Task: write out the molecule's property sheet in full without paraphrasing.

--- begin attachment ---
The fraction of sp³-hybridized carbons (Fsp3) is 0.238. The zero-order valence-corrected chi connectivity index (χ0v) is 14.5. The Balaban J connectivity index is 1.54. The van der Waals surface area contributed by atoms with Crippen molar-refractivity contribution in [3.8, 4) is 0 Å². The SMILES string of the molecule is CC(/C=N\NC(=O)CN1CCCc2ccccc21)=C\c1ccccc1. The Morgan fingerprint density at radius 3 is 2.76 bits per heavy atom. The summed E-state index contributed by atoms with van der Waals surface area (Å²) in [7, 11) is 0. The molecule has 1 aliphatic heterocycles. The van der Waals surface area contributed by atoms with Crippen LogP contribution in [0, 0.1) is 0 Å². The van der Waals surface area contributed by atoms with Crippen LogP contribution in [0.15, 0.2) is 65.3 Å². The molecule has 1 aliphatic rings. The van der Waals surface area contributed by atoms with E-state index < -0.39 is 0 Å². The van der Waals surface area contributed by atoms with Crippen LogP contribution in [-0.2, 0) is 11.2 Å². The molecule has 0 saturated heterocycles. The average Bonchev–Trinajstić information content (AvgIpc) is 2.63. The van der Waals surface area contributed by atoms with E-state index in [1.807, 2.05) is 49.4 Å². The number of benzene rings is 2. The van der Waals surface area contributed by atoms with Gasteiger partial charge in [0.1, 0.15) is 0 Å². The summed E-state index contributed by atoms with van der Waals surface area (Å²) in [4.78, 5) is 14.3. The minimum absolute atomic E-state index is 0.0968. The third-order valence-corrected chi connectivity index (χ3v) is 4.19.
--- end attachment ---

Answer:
The fraction of sp³-hybridized carbons (Fsp3) is 0.238. The zero-order valence-corrected chi connectivity index (χ0v) is 14.5. The Balaban J connectivity index is 1.54. The van der Waals surface area contributed by atoms with Crippen molar-refractivity contribution in [3.8, 4) is 0 Å². The SMILES string of the molecule is CC(/C=N\NC(=O)CN1CCCc2ccccc21)=C\c1ccccc1. The Morgan fingerprint density at radius 3 is 2.76 bits per heavy atom. The summed E-state index contributed by atoms with van der Waals surface area (Å²) in [7, 11) is 0. The molecule has 1 aliphatic heterocycles. The van der Waals surface area contributed by atoms with Crippen LogP contribution in [0, 0.1) is 0 Å². The van der Waals surface area contributed by atoms with Crippen LogP contribution in [0.15, 0.2) is 65.3 Å². The molecule has 1 aliphatic rings. The van der Waals surface area contributed by atoms with E-state index < -0.39 is 0 Å². The van der Waals surface area contributed by atoms with Crippen LogP contribution in [-0.2, 0) is 11.2 Å². The molecule has 0 saturated heterocycles. The average Bonchev–Trinajstić information content (AvgIpc) is 2.63. The van der Waals surface area contributed by atoms with E-state index in [1.807, 2.05) is 49.4 Å². The number of benzene rings is 2. The van der Waals surface area contributed by atoms with Gasteiger partial charge in [0.1, 0.15) is 0 Å². The summed E-state index contributed by atoms with van der Waals surface area (Å²) in [4.78, 5) is 14.3. The minimum absolute atomic E-state index is 0.0968. The third-order valence-corrected chi connectivity index (χ3v) is 4.19.